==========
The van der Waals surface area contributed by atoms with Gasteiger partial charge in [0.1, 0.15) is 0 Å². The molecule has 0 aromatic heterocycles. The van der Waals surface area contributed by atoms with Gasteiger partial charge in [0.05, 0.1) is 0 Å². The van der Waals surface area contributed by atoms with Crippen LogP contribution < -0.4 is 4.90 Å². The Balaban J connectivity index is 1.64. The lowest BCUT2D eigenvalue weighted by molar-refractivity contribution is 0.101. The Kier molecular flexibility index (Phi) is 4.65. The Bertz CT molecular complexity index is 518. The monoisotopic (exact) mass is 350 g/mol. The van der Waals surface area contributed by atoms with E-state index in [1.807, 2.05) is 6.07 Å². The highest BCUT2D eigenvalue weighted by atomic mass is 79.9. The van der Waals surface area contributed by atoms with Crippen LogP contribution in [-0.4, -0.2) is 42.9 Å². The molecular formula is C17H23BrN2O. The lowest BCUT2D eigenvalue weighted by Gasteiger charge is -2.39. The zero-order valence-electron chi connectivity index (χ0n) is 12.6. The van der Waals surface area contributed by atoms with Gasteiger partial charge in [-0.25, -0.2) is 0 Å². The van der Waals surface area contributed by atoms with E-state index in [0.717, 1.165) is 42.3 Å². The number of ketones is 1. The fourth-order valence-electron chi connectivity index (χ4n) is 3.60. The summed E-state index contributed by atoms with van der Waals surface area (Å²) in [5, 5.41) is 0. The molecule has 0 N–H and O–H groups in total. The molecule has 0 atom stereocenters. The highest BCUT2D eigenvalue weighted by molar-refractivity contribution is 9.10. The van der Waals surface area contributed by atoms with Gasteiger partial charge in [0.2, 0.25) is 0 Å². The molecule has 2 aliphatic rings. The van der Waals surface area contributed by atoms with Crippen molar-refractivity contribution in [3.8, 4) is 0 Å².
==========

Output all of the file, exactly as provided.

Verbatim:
The van der Waals surface area contributed by atoms with Gasteiger partial charge in [0.1, 0.15) is 0 Å². The molecule has 0 aromatic heterocycles. The van der Waals surface area contributed by atoms with Gasteiger partial charge in [0.05, 0.1) is 0 Å². The van der Waals surface area contributed by atoms with Crippen LogP contribution < -0.4 is 4.90 Å². The Balaban J connectivity index is 1.64. The lowest BCUT2D eigenvalue weighted by molar-refractivity contribution is 0.101. The Kier molecular flexibility index (Phi) is 4.65. The Bertz CT molecular complexity index is 518. The monoisotopic (exact) mass is 350 g/mol. The van der Waals surface area contributed by atoms with E-state index in [1.807, 2.05) is 6.07 Å². The highest BCUT2D eigenvalue weighted by atomic mass is 79.9. The van der Waals surface area contributed by atoms with Crippen LogP contribution in [-0.4, -0.2) is 42.9 Å². The molecular formula is C17H23BrN2O. The lowest BCUT2D eigenvalue weighted by Gasteiger charge is -2.39. The zero-order valence-electron chi connectivity index (χ0n) is 12.6. The van der Waals surface area contributed by atoms with Gasteiger partial charge in [-0.25, -0.2) is 0 Å². The van der Waals surface area contributed by atoms with E-state index in [0.717, 1.165) is 42.3 Å². The number of ketones is 1. The fourth-order valence-electron chi connectivity index (χ4n) is 3.60. The summed E-state index contributed by atoms with van der Waals surface area (Å²) in [5, 5.41) is 0. The molecule has 0 N–H and O–H groups in total. The molecule has 0 atom stereocenters. The highest BCUT2D eigenvalue weighted by molar-refractivity contribution is 9.10. The van der Waals surface area contributed by atoms with Gasteiger partial charge in [0.2, 0.25) is 0 Å². The molecule has 2 aliphatic rings. The van der Waals surface area contributed by atoms with Crippen molar-refractivity contribution in [3.8, 4) is 0 Å².